By Robert Rapier via Energytrendinsider.com

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  • Bob Wallace on May 30 2016 said:
    I missed the point at which you adjusted primary energy use based on engine/motor efficiency. Internal combustion engines are very efficient while electric motors are around 90% efficient. Subtract another 10% energy loss for battery charging.

    Assuming a 20% efficiency for the typical ICEV and 80% for an EV we will have to replace only 25% of the energy in petroleum.

    BTW, we're seeing large increases in wind turbine capacity factors. GE has reported that they are routinely seeing CFs above 50%.
  • David on May 30 2016 said:
    You are correct in assuming that solar will eclipse (pun not intended) all other forms of energy generation. Your numbers are seriously off.

    From The Article "In other words, even though solar consumption grew at a 38 percent rate and oil consumption grew at about a 0.7 percent rate, the actual increase in solar consumption was 11.6 million metric tons of oil equivalent versus an increase in oil consumption of 32 million metric tons."

    .7 percent compounded yearly x 10 years = ~7.2 %
    38 percent compounded yearly x 10 years = ~1,800 %
  • Adrian on May 31 2016 said:
    Capacity factor is a bit of a canard. Yes, wind produced at just 37% of capacity in 1Q16 and solar was worse, but coal was only at 42% capacity for the first quarter, and natgas was just 29%. (Per EIA).

    What's missing from this article is that oil and renewables aren't really competitors at present - very little transport is electrified. Sales of BEVs and PHEVs continue growing though...
  • Ronald C Wagner on May 31 2016 said:
    It is very telling that natural gas is not even mentioned. It could replace all other forms of energy combined. It can fuel transport. It is clean and cheaper than any other form of energy. It can also be used as raw material for needed products.
  • David Stein on June 05 2016 said:
    Not only is natural gas useful in transport, it is predominately methane which can be produced renewably (bio-gas) and distributed through the same infrastructure.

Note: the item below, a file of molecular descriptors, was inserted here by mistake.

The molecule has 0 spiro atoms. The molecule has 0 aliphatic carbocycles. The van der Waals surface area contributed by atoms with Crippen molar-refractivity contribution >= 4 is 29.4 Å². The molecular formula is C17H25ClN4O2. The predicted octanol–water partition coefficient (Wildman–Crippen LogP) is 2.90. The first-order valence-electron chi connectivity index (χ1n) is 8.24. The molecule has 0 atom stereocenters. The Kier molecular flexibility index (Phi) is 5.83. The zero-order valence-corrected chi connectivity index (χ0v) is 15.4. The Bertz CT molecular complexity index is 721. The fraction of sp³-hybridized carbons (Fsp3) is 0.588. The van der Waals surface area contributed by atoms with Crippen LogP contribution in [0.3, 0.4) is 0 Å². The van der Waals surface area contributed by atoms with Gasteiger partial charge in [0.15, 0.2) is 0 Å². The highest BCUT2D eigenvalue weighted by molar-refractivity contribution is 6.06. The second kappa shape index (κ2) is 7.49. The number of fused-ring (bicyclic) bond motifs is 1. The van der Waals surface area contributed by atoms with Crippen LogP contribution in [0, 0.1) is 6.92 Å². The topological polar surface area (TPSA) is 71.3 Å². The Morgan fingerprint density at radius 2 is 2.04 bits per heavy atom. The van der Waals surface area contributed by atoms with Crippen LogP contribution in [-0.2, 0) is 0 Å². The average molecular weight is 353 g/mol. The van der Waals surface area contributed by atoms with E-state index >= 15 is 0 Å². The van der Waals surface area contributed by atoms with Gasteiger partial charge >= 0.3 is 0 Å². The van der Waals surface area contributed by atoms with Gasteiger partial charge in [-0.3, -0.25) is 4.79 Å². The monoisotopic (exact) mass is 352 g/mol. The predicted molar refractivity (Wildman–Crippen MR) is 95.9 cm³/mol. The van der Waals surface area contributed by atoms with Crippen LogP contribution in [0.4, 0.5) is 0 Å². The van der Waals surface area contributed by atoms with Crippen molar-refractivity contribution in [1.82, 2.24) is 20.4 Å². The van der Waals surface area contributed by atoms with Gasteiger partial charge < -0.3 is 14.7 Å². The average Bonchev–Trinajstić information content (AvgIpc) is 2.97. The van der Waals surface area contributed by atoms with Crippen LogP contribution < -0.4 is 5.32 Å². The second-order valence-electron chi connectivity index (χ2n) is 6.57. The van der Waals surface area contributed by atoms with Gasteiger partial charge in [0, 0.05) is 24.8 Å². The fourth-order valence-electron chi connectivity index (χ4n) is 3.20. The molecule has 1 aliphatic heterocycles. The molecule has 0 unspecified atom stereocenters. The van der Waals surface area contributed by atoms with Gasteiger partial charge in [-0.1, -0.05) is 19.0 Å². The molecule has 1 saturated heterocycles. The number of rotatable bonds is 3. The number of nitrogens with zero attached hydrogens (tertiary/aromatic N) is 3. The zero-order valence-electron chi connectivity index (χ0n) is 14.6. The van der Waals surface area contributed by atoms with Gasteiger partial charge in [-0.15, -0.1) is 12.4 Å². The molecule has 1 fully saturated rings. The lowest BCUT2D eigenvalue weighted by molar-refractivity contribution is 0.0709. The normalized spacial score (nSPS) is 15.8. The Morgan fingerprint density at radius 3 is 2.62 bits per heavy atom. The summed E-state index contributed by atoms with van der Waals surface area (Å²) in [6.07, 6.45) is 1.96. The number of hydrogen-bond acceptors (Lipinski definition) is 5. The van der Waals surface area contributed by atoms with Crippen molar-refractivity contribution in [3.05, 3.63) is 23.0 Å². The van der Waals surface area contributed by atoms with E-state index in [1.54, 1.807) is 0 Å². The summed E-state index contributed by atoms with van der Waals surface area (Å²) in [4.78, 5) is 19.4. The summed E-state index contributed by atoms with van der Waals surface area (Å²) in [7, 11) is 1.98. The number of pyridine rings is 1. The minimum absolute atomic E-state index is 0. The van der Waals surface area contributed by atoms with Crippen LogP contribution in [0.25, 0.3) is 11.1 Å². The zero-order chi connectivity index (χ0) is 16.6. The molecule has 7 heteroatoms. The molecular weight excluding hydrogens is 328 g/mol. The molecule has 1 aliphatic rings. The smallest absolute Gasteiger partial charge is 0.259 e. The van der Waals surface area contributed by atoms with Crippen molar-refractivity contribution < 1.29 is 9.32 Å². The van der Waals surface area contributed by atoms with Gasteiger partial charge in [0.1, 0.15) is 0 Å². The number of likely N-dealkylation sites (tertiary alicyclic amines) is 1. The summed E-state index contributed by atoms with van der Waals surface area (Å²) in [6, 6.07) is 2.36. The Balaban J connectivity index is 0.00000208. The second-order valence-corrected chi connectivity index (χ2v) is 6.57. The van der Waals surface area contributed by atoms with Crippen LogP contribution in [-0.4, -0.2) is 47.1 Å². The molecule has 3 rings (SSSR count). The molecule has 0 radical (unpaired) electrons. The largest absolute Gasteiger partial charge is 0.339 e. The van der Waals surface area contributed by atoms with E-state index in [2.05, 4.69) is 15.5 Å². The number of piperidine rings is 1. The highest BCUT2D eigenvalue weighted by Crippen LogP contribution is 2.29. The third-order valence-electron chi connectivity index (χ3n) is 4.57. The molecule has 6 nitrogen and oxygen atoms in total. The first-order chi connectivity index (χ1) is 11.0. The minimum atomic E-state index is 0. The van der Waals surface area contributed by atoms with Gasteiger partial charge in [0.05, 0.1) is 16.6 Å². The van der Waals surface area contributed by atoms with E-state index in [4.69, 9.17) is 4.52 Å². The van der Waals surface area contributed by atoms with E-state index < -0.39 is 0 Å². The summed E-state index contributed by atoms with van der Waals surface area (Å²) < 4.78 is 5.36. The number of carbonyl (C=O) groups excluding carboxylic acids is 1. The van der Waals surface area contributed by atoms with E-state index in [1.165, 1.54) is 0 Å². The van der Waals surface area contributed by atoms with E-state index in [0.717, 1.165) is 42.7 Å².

• Joe on July 30 2016 said:
    From the graphs, the growth of solar power capacity is phenomenal. However, I'm most interested in the length of the payout of an installed solar system for home use. The model is that the solar panels (manufactured in where ever) are installed along with the equipment to feed power back into the grid. On certain parts of sunny days you can actually have a net feed back into the grid. All this reduces reduces your power bill. However, I have not seen a system with a payout less than 30 years long. With time the solar panels will continue to come down and the power rates will go up and the payout time should come down. Call me when the payout drops to five years.
  • David Hrivnak on August 01 2016 said:
    Joe my solar has a 17 year payback and 8 years if you figure in we no longer buy gasoline as we power our cars from our solar array. So the payback is getting better.
  • A Hockings on September 05 2016 said:
    Yeah the figures are a bit off here.
    What's not being taken into account is that there will be a tipping point with electric cars and the change to them will be extremely swift.
    With most of the main car makers having big electric car plans and at least three 200+ mile cars appearing next year, the decrease in the cost of large scale Lithium will accelerate.
    The mainstream 25 grand 250 mile car is very close and when that happens most average mileage drivers would have to be really dumb to buy an ICE car.
    At $100 per kWh (I reckon around 2020), it's game over for oil.
    My point here is the rapid take up of electric cars will only accelerate the installation of solar and in turn also push the price of solar down further.
    Exciting times ahead.